I sit here like a wimp after a wee fall and my bruised ribs on the bike so no bike or hills for a while and the sun is battering down and so many are having fun. It is great to see everyone out climbing, walking, biking and so many other things in the great weather.
This picture below of me looking really old at our Base Camp in Tibet in May 2001 came up on my Facebook Page as Dan and Rusty were heading for the summit. They were on the North Ridge and had a long hard day from the top camp.
They had no Sherpa’s support as the Sherpas had put the camps in and had done all the work and set up a summit attempt. The Sherpas were offered to go on the first summit attempt but they did not fancy the summit day as most had done it before. It also meant if anything went wrong on the summit push we had help from these incredible unselfish people our Sherpa’s. Therefore it was just the two of them Dan and Rusty and various others groups on the summit day. Communications were poor and we left them alone, during the attempt waiting for their calls. I was up all night as the summit day was long and hard and it was great to hear that they were on the summit but still a long way from safety. The next long hours were awful as we lost comms and it was not till late on that they were back at the high camp, exhausted. They made it down next day to Advanced Base Camp (ABC) and safety. I was the Base Camp Manager and it was a scary watch after a few tragic accidents and deaths to big groups. In the end we were all okay, a few more of out team tried to summit but sadly due to illness and weather were unlucky.
I was moving to to ABC the next day with a VIP and met them on their way to Base and it was an emotional meeting, they were looking great but later told me they were exhausted and just wanted down to the comfort of Base.
It was great to meet them but for the rest of the trip they were recovering at Base they had given everything. We had a few more effort and one of the troops took ill at high camp and they self evacuated, great team work that was a worrying time but all helped and after fluids at the North Col they continued down. The Sherpas rushed up with some kit for our Doc to the North Col 23000 feet (what men) and it was then a great the efforts of Brian our Doc and our mate recovered to get down.
They had a day at ABC and then continued down to Base a massive few days when unwell and they did it on their own steam. A long walk out an a great outcome but we were a strong team who looked after each other.
Later on another, when all the teams had left after a storm. We had 3 others go after all and we were on our own. The weather hit them at the top camp and they made the right move to come down, safe thank God. I was with the Sherpa’s at ABC and it was great to meet them safely off the hill. It was a worrying few days and the winter storms had come in and I was alone with the Sherpa’s when Jim, Ted and Doc made the last attempt. Jim came down after finding the ropes from the top camp, after he had to dig them out so the others could continue in the morning.
Thankfully Ted and the Doc stayed another night at 8300 and then when the weather got worse made the key move of getting down. I would imagine it is not easy making decisions at 8300 metres with no one else on the mountain. Myself Jim and the Sherpa’s were at ABC 21300 feet a long way off if they needed any help,
So a few memories of a special time in May with great pals and we all came back safe and still pals. The success was due to the great work of our Sherpa pals who were there for us at all times.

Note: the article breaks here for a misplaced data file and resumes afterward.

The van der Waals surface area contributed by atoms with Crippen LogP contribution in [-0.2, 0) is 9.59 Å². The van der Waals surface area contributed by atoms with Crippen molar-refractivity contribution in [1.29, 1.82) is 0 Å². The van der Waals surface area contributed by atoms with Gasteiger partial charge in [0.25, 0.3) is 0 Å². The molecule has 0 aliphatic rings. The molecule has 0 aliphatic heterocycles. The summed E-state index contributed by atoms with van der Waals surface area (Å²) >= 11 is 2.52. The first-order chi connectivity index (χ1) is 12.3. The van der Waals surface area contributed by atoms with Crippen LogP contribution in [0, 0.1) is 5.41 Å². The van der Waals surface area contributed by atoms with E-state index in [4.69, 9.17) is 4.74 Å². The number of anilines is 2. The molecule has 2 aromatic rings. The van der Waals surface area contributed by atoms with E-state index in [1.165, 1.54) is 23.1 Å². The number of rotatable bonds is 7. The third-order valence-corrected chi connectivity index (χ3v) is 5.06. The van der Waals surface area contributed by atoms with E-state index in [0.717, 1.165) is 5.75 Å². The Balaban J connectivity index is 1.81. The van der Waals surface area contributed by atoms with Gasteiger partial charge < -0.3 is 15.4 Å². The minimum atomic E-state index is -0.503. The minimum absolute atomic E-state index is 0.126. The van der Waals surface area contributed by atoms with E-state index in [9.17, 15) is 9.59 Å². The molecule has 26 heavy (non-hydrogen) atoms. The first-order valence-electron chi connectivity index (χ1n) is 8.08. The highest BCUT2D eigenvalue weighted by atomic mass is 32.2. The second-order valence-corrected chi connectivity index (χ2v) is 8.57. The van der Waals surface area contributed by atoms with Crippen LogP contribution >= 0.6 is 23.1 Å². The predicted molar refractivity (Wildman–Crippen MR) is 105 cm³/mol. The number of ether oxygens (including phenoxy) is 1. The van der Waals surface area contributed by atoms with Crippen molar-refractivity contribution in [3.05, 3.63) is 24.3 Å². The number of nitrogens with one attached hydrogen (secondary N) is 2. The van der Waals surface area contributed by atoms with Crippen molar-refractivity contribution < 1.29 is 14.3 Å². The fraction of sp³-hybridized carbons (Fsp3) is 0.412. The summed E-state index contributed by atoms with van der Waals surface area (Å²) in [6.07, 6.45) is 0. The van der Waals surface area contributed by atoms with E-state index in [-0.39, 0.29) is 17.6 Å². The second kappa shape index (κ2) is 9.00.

Thanks to the RAF who let us off for 3 months and my Boss Dave Morris for letting me go. Also all those who covered for us while we were away.
My best pal Pete Greening wrote this today:
On this day, 17 years ago, I reached my high point on Chomolungma. Having set out from our camp on the North Col, my climbing partner, Nigel Kenworthy, and I both knew we wouldn’t be going for the summit, as the jet steam (high altitude wind) had returned to sit over the summit, bringing with it stronger winds and poor weather conditions lower down the mountain. On our journey to Camp 2 (7700m), both of us were blown off our feet and peppered by small stones that had been picked off the north face by the wind. It wasn’t long before Kenny saw sense and made his decision to turn back. I, however, wanted to attempt to get above 8000m, so pressed on. Struggling against the wind and the altitude (I wasn’t using supplementary oxygen), I stumbled into a lone tent, left by the Australian military expedition at 7530m. Here, I sheltered from the elements l, made a brew, and took stock. Effectively alone on this side of the mountain, I felt strong (thanks to a really good acclimatization strategy courtesy of Ted Atkins) and capable to continuing higher, but on the other hand, if I were to come into difficulty higher up the mountain, other members of our team would have to put their lives at risk for mine, to come to my aid. The decision to descend wasn’t an easy one, but the benefits of turning back have been immeasurable. I am lucky to still be here, as are my team mates. I have all my fingers and toes, I have seen my children grow up, and have been many adventures since (and hopefully more to come).
Originally a reserve for the expedition, I am just grateful to have had the opportunity to have set foot on the mountain and to have been with a great team.
RAF Mountain Rescue Service Everest 2001.
“The mountains will always be there, the trick is to make sure you are too.” – Hervey Voge.
“Getting to the summit is optional, getting down is mandatory.” – Ed Viesturs.
“..going to the right place, at the right time, with the right people is all that really matters. What one does is purely incidental.” – Colin F Kirkus.